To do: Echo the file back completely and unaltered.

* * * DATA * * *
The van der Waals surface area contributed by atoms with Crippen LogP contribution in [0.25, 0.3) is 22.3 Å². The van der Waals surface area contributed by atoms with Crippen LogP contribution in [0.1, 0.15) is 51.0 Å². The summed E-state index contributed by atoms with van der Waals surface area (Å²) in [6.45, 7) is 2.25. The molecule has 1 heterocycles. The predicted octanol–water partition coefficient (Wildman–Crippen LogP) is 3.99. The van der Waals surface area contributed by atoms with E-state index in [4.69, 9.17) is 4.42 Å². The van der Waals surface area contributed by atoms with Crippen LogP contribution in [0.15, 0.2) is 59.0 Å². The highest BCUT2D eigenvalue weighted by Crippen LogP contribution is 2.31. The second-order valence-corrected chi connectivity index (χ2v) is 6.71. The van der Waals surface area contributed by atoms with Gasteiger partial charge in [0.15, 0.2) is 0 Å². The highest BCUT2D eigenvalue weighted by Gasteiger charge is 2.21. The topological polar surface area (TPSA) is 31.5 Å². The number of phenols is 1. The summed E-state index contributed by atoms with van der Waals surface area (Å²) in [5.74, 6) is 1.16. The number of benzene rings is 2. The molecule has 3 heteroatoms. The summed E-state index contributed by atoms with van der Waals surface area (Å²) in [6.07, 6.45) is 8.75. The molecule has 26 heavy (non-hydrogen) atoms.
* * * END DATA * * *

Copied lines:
The van der Waals surface area contributed by atoms with Crippen LogP contribution in [0.25, 0.3) is 22.3 Å². The van der Waals surface area contributed by atoms with Crippen LogP contribution in [0.1, 0.15) is 51.0 Å². The summed E-state index contributed by atoms with van der Waals surface area (Å²) in [6.45, 7) is 2.25. The molecule has 1 heterocycles. The predicted octanol–water partition coefficient (Wildman–Crippen LogP) is 3.99. The van der Waals surface area contributed by atoms with E-state index in [4.69, 9.17) is 4.42 Å². The van der Waals surface area contributed by atoms with Crippen LogP contribution in [0.15, 0.2) is 59.0 Å². The highest BCUT2D eigenvalue weighted by Crippen LogP contribution is 2.31. The second-order valence-corrected chi connectivity index (χ2v) is 6.71. The van der Waals surface area contributed by atoms with Gasteiger partial charge in [0.15, 0.2) is 0 Å². The highest BCUT2D eigenvalue weighted by Gasteiger charge is 2.21. The topological polar surface area (TPSA) is 31.5 Å². The number of phenols is 1. The summed E-state index contributed by atoms with van der Waals surface area (Å²) in [5.74, 6) is 1.16. The number of benzene rings is 2. The molecule has 3 heteroatoms. The summed E-state index contributed by atoms with van der Waals surface area (Å²) in [6.07, 6.45) is 8.75. The molecule has 26 heavy (non-hydrogen) atoms.